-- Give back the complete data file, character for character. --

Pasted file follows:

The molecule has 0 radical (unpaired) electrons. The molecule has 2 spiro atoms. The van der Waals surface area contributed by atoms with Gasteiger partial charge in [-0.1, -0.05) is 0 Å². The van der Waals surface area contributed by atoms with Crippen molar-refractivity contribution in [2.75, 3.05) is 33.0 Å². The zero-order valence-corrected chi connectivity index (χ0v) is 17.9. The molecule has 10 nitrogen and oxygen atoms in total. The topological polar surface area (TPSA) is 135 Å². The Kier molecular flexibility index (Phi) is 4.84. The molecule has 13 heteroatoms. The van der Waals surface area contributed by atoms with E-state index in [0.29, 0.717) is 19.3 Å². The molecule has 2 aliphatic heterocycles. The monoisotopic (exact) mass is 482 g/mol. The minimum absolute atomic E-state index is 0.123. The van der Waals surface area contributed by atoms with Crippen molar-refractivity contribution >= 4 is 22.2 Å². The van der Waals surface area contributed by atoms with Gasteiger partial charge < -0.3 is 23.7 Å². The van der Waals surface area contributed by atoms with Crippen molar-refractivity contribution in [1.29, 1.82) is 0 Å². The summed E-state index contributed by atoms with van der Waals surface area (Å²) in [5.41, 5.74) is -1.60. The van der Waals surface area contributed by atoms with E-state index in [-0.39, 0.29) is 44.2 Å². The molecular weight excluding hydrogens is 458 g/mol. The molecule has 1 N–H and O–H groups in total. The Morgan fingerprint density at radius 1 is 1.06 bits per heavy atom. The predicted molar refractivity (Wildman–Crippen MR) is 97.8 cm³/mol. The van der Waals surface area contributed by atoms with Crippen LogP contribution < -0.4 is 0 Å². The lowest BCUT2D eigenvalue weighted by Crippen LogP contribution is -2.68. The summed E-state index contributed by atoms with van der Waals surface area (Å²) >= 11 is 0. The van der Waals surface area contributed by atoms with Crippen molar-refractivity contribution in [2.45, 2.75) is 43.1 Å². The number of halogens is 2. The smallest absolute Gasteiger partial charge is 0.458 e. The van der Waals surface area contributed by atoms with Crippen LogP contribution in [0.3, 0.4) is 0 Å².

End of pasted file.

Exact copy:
The molecule has 0 radical (unpaired) electrons. The molecule has 2 spiro atoms. The van der Waals surface area contributed by atoms with Gasteiger partial charge in [-0.1, -0.05) is 0 Å². The van der Waals surface area contributed by atoms with Crippen molar-refractivity contribution in [2.75, 3.05) is 33.0 Å². The zero-order valence-corrected chi connectivity index (χ0v) is 17.9. The molecule has 10 nitrogen and oxygen atoms in total. The topological polar surface area (TPSA) is 135 Å². The Kier molecular flexibility index (Phi) is 4.84. The molecule has 13 heteroatoms. The van der Waals surface area contributed by atoms with E-state index in [0.29, 0.717) is 19.3 Å². The molecule has 2 aliphatic heterocycles. The monoisotopic (exact) mass is 482 g/mol. The minimum absolute atomic E-state index is 0.123. The van der Waals surface area contributed by atoms with Crippen molar-refractivity contribution >= 4 is 22.2 Å². The van der Waals surface area contributed by atoms with Gasteiger partial charge < -0.3 is 23.7 Å². The van der Waals surface area contributed by atoms with Crippen molar-refractivity contribution in [1.29, 1.82) is 0 Å². The summed E-state index contributed by atoms with van der Waals surface area (Å²) in [5.41, 5.74) is -1.60. The van der Waals surface area contributed by atoms with E-state index in [-0.39, 0.29) is 44.2 Å². The molecular weight excluding hydrogens is 458 g/mol. The molecule has 1 N–H and O–H groups in total. The Morgan fingerprint density at radius 1 is 1.06 bits per heavy atom. The predicted molar refractivity (Wildman–Crippen MR) is 97.8 cm³/mol. The van der Waals surface area contributed by atoms with Crippen LogP contribution < -0.4 is 0 Å². The lowest BCUT2D eigenvalue weighted by Crippen LogP contribution is -2.68. The summed E-state index contributed by atoms with van der Waals surface area (Å²) >= 11 is 0. The van der Waals surface area contributed by atoms with Crippen molar-refractivity contribution in [2.45, 2.75) is 43.1 Å². The number of halogens is 2. The smallest absolute Gasteiger partial charge is 0.458 e. The van der Waals surface area contributed by atoms with Crippen LogP contribution in [0.3, 0.4) is 0 Å².